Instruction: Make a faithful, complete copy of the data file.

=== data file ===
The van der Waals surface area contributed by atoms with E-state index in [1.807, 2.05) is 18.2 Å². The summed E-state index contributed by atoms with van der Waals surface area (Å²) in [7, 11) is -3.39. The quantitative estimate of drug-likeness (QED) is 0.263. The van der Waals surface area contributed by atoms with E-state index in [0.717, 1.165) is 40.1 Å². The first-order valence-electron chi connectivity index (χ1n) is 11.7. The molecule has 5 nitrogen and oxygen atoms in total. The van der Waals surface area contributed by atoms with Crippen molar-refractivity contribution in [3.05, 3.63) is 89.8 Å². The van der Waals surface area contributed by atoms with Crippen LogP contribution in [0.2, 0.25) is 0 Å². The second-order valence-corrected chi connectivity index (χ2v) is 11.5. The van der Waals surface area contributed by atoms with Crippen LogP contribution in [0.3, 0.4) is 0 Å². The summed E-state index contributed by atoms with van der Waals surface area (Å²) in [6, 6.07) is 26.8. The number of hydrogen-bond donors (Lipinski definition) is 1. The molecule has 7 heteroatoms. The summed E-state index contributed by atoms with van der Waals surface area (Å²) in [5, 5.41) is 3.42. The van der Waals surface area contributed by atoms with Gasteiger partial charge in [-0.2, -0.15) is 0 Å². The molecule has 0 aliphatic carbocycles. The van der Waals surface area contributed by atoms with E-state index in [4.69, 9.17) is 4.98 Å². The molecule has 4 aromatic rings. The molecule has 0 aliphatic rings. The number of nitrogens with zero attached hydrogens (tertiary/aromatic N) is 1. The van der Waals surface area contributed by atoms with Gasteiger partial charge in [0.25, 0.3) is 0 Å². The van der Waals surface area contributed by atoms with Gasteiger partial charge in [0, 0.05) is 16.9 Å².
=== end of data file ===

The van der Waals surface area contributed by atoms with E-state index in [1.807, 2.05) is 18.2 Å². The summed E-state index contributed by atoms with van der Waals surface area (Å²) in [7, 11) is -3.39. The quantitative estimate of drug-likeness (QED) is 0.263. The van der Waals surface area contributed by atoms with E-state index in [0.717, 1.165) is 40.1 Å². The first-order valence-electron chi connectivity index (χ1n) is 11.7. The molecule has 5 nitrogen and oxygen atoms in total. The van der Waals surface area contributed by atoms with Crippen molar-refractivity contribution in [3.05, 3.63) is 89.8 Å². The van der Waals surface area contributed by atoms with Crippen LogP contribution in [0.2, 0.25) is 0 Å². The second-order valence-corrected chi connectivity index (χ2v) is 11.5. The van der Waals surface area contributed by atoms with Crippen LogP contribution in [0.3, 0.4) is 0 Å². The summed E-state index contributed by atoms with van der Waals surface area (Å²) in [6, 6.07) is 26.8. The number of hydrogen-bond donors (Lipinski definition) is 1. The molecule has 7 heteroatoms. The summed E-state index contributed by atoms with van der Waals surface area (Å²) in [5, 5.41) is 3.42. The van der Waals surface area contributed by atoms with Gasteiger partial charge in [-0.2, -0.15) is 0 Å². The molecule has 0 aliphatic carbocycles. The van der Waals surface area contributed by atoms with E-state index in [4.69, 9.17) is 4.98 Å². The molecule has 4 aromatic rings. The molecule has 0 aliphatic rings. The number of nitrogens with zero attached hydrogens (tertiary/aromatic N) is 1. The van der Waals surface area contributed by atoms with Gasteiger partial charge in [0.25, 0.3) is 0 Å². The van der Waals surface area contributed by atoms with Gasteiger partial charge in [0, 0.05) is 16.9 Å².